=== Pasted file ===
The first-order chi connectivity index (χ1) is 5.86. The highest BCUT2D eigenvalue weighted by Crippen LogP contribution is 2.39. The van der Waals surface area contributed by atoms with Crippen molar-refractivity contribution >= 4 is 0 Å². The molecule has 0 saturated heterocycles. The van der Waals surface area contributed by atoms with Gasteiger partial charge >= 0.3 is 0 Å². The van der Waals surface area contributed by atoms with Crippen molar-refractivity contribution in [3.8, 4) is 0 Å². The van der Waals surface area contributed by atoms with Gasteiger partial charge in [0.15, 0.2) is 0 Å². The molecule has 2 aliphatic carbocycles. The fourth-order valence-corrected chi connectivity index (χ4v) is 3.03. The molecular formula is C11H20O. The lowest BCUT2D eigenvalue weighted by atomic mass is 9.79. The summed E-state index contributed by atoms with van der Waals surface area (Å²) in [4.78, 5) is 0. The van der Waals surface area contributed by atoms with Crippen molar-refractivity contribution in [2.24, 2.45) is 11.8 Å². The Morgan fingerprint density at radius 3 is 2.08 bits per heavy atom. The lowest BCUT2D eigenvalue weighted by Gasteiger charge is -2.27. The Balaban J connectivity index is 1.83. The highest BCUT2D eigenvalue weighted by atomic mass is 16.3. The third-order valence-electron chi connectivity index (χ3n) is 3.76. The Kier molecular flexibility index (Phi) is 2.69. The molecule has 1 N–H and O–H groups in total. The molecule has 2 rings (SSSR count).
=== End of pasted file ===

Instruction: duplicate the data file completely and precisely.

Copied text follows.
The first-order chi connectivity index (χ1) is 5.86. The highest BCUT2D eigenvalue weighted by Crippen LogP contribution is 2.39. The van der Waals surface area contributed by atoms with Crippen molar-refractivity contribution >= 4 is 0 Å². The molecule has 0 saturated heterocycles. The van der Waals surface area contributed by atoms with Gasteiger partial charge >= 0.3 is 0 Å². The van der Waals surface area contributed by atoms with Crippen molar-refractivity contribution in [3.8, 4) is 0 Å². The van der Waals surface area contributed by atoms with Gasteiger partial charge in [0.15, 0.2) is 0 Å². The molecule has 2 aliphatic carbocycles. The fourth-order valence-corrected chi connectivity index (χ4v) is 3.03. The molecular formula is C11H20O. The lowest BCUT2D eigenvalue weighted by atomic mass is 9.79. The summed E-state index contributed by atoms with van der Waals surface area (Å²) in [4.78, 5) is 0. The van der Waals surface area contributed by atoms with Crippen molar-refractivity contribution in [2.24, 2.45) is 11.8 Å². The Morgan fingerprint density at radius 3 is 2.08 bits per heavy atom. The lowest BCUT2D eigenvalue weighted by Gasteiger charge is -2.27. The Balaban J connectivity index is 1.83. The highest BCUT2D eigenvalue weighted by atomic mass is 16.3. The third-order valence-electron chi connectivity index (χ3n) is 3.76. The Kier molecular flexibility index (Phi) is 2.69. The molecule has 1 N–H and O–H groups in total. The molecule has 2 rings (SSSR count).